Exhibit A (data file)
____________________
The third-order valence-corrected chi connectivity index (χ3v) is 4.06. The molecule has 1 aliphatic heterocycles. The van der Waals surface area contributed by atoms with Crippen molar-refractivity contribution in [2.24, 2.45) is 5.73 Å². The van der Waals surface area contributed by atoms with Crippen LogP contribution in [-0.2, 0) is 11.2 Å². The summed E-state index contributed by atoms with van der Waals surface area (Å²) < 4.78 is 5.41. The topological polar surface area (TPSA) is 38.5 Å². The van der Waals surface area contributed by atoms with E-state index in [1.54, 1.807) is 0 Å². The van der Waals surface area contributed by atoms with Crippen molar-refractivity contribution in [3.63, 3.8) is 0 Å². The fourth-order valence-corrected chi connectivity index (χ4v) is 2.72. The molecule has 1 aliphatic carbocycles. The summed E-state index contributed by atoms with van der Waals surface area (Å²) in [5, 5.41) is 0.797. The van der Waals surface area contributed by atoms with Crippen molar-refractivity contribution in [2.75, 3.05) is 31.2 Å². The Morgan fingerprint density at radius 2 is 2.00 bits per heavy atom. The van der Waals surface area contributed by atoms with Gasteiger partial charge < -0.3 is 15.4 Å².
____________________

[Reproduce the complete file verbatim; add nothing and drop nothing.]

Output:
The third-order valence-corrected chi connectivity index (χ3v) is 4.06. The molecule has 1 aliphatic heterocycles. The van der Waals surface area contributed by atoms with Crippen molar-refractivity contribution in [2.24, 2.45) is 5.73 Å². The van der Waals surface area contributed by atoms with Crippen LogP contribution in [-0.2, 0) is 11.2 Å². The summed E-state index contributed by atoms with van der Waals surface area (Å²) < 4.78 is 5.41. The topological polar surface area (TPSA) is 38.5 Å². The van der Waals surface area contributed by atoms with E-state index in [1.54, 1.807) is 0 Å². The van der Waals surface area contributed by atoms with Crippen molar-refractivity contribution in [3.63, 3.8) is 0 Å². The fourth-order valence-corrected chi connectivity index (χ4v) is 2.72. The molecule has 1 aliphatic carbocycles. The summed E-state index contributed by atoms with van der Waals surface area (Å²) in [5, 5.41) is 0.797. The van der Waals surface area contributed by atoms with Crippen molar-refractivity contribution in [2.75, 3.05) is 31.2 Å². The Morgan fingerprint density at radius 2 is 2.00 bits per heavy atom. The van der Waals surface area contributed by atoms with Gasteiger partial charge < -0.3 is 15.4 Å².